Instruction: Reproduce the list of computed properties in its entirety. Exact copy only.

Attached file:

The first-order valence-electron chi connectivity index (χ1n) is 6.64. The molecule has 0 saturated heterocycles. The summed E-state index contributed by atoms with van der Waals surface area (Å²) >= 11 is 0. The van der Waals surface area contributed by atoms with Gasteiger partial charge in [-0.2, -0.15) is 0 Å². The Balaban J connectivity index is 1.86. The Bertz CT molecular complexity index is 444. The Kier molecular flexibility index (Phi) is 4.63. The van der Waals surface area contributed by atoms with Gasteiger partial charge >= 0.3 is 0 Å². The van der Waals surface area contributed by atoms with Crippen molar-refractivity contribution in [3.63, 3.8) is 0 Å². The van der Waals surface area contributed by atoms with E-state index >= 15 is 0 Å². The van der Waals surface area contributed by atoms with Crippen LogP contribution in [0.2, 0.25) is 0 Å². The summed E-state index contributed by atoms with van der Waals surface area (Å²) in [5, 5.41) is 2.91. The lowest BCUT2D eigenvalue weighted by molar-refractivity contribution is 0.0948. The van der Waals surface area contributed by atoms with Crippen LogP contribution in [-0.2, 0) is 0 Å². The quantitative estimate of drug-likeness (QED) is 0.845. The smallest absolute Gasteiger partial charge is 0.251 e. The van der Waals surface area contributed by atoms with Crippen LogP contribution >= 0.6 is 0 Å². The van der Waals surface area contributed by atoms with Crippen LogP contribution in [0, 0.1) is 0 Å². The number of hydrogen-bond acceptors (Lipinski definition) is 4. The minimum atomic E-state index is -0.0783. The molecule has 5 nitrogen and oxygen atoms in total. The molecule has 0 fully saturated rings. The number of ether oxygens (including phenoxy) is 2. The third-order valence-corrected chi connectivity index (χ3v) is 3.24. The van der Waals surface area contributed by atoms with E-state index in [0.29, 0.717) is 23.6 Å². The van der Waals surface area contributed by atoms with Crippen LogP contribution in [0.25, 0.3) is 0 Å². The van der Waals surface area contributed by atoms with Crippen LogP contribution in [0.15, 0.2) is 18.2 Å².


The first-order valence-electron chi connectivity index (χ1n) is 6.64. The molecule has 0 saturated heterocycles. The summed E-state index contributed by atoms with van der Waals surface area (Å²) >= 11 is 0. The van der Waals surface area contributed by atoms with Gasteiger partial charge in [-0.2, -0.15) is 0 Å². The Balaban J connectivity index is 1.86. The Bertz CT molecular complexity index is 444. The Kier molecular flexibility index (Phi) is 4.63. The van der Waals surface area contributed by atoms with Gasteiger partial charge >= 0.3 is 0 Å². The van der Waals surface area contributed by atoms with Crippen molar-refractivity contribution in [3.63, 3.8) is 0 Å². The van der Waals surface area contributed by atoms with E-state index >= 15 is 0 Å². The van der Waals surface area contributed by atoms with Crippen LogP contribution in [0.2, 0.25) is 0 Å². The summed E-state index contributed by atoms with van der Waals surface area (Å²) in [5, 5.41) is 2.91. The lowest BCUT2D eigenvalue weighted by molar-refractivity contribution is 0.0948. The van der Waals surface area contributed by atoms with Crippen LogP contribution in [-0.2, 0) is 0 Å². The quantitative estimate of drug-likeness (QED) is 0.845. The smallest absolute Gasteiger partial charge is 0.251 e. The van der Waals surface area contributed by atoms with Crippen LogP contribution >= 0.6 is 0 Å². The van der Waals surface area contributed by atoms with Crippen LogP contribution in [0, 0.1) is 0 Å². The number of hydrogen-bond acceptors (Lipinski definition) is 4. The minimum atomic E-state index is -0.0783. The molecule has 5 nitrogen and oxygen atoms in total. The molecule has 0 fully saturated rings. The number of ether oxygens (including phenoxy) is 2. The third-order valence-corrected chi connectivity index (χ3v) is 3.24. The van der Waals surface area contributed by atoms with E-state index in [0.29, 0.717) is 23.6 Å². The van der Waals surface area contributed by atoms with Crippen LogP contribution in [0.25, 0.3) is 0 Å². The van der Waals surface area contributed by atoms with Crippen LogP contribution in [0.15, 0.2) is 18.2 Å².